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3 Lessons Learned From the 2015 World Championships of Public Speaking

The organization Toastmasters International has been helping people improve their public speaking skills for years. With tried and true techniques (and through a lot of practice), Toastmasters turns nervous presenters into experienced and confident orators. The winner of this year's competition can teach us a thing or two about how to get our listeners' attention, whether it's in the weekly status report meeting or the annual company-wide conference.

The organization Toastmasters International has been helping people improve their public speaking skills for years. With tried and true techniques (and through a lot of practice), Toastmasters turns nervous presenters into experienced and confident orators. The winner of this year’s competition can teach us a thing or two about how to get our listeners’ attention, whether it’s in the weekly status report meeting or the annual company-wide conference.

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(Photo Credit: garryknight/Flickr)

Last month, Saudi Arabian security engineer Mohammed Qahtani won the title of 2015 Toastmasters International World Champion of Public Speaking. After seven rounds of competition that lasted six months, he and nine other finalists beat out the 33,000 other competitors from around the world to advance to the finals held at the Toastmasters annual convention in Las Vegas. He won with his speech, “The Power of Words.” Let’s take a closer look at this speech, via his interview with Richard Feloni of Business Insider. There are some powerful takeaways here for anyone attempting to improve their own public speaking skills.

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1. He made them laugh.

Not only did Qahtani make his audience laugh, he did it right away – opening with a couple of jokes that hooked the audience’s attention. Getting that kind of response, right off the bat, likely made him feel more comfortable too, which propelled his success as the speech continued.

“When you get an audience laughing, you’ve got them on your side,” he said.

It is very important to engage your audience early on in a presentation. Humor worked for Qahtani, but there are many ways to grab a group’s attention. Just make sure that you get them on board, and do it early – right out of the gate if you can.

2. He plays to his strengths.

The techniques that make one public speaker great might not work as well for someone else. During his interview with Business Insider, Qahtani recalled the words a fellow Toastmasters member once shared with him:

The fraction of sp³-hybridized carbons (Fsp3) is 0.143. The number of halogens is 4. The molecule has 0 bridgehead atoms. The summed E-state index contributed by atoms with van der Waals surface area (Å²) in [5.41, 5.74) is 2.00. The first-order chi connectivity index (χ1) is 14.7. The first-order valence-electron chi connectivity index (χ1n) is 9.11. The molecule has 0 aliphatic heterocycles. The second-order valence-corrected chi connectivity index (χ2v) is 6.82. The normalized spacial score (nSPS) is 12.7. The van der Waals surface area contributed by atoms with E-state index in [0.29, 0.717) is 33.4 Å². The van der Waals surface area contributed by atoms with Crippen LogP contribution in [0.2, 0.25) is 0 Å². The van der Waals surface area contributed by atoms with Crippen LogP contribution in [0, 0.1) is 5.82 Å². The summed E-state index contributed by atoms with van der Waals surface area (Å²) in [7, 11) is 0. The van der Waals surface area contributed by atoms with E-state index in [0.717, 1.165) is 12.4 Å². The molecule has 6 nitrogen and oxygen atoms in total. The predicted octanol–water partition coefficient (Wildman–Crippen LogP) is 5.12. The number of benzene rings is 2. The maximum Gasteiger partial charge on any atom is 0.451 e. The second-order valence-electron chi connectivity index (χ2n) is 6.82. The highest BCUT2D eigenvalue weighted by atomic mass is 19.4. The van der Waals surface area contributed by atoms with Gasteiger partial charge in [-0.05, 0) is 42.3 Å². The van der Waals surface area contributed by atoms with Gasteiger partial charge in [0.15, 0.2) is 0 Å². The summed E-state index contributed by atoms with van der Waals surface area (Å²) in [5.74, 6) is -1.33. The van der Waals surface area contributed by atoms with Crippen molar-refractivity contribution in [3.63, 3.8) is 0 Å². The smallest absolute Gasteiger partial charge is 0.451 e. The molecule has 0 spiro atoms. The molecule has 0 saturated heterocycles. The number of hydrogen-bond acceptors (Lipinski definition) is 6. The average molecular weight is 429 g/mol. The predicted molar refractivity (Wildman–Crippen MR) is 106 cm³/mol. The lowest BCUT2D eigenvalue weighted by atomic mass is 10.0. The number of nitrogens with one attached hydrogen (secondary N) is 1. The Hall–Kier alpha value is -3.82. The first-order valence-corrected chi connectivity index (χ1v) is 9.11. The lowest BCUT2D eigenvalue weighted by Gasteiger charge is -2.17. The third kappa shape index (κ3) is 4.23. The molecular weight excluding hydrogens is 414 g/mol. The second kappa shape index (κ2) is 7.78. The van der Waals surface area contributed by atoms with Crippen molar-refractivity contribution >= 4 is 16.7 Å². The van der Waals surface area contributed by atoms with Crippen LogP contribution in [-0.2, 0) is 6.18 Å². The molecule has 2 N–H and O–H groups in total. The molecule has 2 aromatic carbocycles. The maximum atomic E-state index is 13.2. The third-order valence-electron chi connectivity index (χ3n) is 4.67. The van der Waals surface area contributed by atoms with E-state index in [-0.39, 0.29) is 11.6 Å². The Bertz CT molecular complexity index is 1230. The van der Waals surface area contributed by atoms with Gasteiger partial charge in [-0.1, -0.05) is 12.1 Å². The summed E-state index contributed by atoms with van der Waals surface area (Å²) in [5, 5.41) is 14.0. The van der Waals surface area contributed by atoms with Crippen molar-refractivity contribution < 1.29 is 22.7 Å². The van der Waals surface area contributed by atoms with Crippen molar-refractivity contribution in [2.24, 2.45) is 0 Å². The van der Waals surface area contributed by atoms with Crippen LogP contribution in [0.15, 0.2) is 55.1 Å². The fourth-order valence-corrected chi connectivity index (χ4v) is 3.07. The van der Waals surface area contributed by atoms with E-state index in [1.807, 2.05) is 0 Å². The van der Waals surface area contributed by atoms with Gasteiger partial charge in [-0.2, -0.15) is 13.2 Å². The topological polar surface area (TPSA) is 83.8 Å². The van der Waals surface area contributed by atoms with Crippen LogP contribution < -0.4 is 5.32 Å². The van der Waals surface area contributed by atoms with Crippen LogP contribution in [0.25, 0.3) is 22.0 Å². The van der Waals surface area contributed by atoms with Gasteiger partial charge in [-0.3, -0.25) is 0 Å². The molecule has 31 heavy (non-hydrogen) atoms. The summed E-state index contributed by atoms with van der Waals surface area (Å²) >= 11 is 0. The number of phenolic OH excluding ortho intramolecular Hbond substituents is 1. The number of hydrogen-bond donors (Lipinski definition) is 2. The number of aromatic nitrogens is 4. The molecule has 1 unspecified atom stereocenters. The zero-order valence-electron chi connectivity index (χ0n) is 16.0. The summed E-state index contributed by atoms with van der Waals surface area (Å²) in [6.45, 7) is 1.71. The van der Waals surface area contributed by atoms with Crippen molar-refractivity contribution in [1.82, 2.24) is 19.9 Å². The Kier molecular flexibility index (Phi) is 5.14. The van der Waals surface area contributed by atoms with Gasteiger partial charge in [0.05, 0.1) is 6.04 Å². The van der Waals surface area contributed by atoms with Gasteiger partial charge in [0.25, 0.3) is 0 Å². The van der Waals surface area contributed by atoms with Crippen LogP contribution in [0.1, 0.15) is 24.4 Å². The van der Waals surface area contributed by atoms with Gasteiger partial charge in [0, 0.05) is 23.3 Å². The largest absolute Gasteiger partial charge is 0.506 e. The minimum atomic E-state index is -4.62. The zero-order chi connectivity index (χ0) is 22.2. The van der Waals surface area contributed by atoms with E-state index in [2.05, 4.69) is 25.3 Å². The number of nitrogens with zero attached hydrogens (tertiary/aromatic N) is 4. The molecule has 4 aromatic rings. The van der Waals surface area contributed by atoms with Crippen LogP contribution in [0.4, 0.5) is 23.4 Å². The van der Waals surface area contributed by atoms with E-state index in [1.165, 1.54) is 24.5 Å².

“Some people are strong with their words. Some people are strong with their voice. Some people are strong with their stage presence. Your strength is humor. Use it.”

If you’re super warm and compassionate, use that in your speech. If you’ve got a big voice and awesome stage presence, play that up. For this year’s winner, his strength is his humor. He gets the audience laughing right away, and he keeps it up right through the end, even though the topic of the talk was fairly heavy. Use your strengths. There is no right or wrong way to deliver a great speech. You have to find the style that’s right for you.

3. Clarity is key.

Often, lists of tips about public speaking remind people to speak slowly. That’s true for obvious reasons. People get nervous, then they speed up, and before you know it – the audience can’t understand what the speaker is saying.

Above all else, your speech has to be clear. This means your literal speech (the words you say need to be audible) but also the main points of your talk, which should be really clear, as should your thesis. Your speech needs to have a point, and you need to make that point over and over again. Always remember that your audience is coming into this talk without a lot of background knowledge about the content of the speech itself. This is why good speeches are clear, logical, and easy to follow. Focus on clarity first or you’ve lost the game before you’ve even started.

Check out the video of Mohammed Qahtani’s winning speech to see this world champ in action.

Tell Us What You Think

What skills do you lean on to improve your talks? We want to hear from you! Leave a comment or join the discussion on Twitter.


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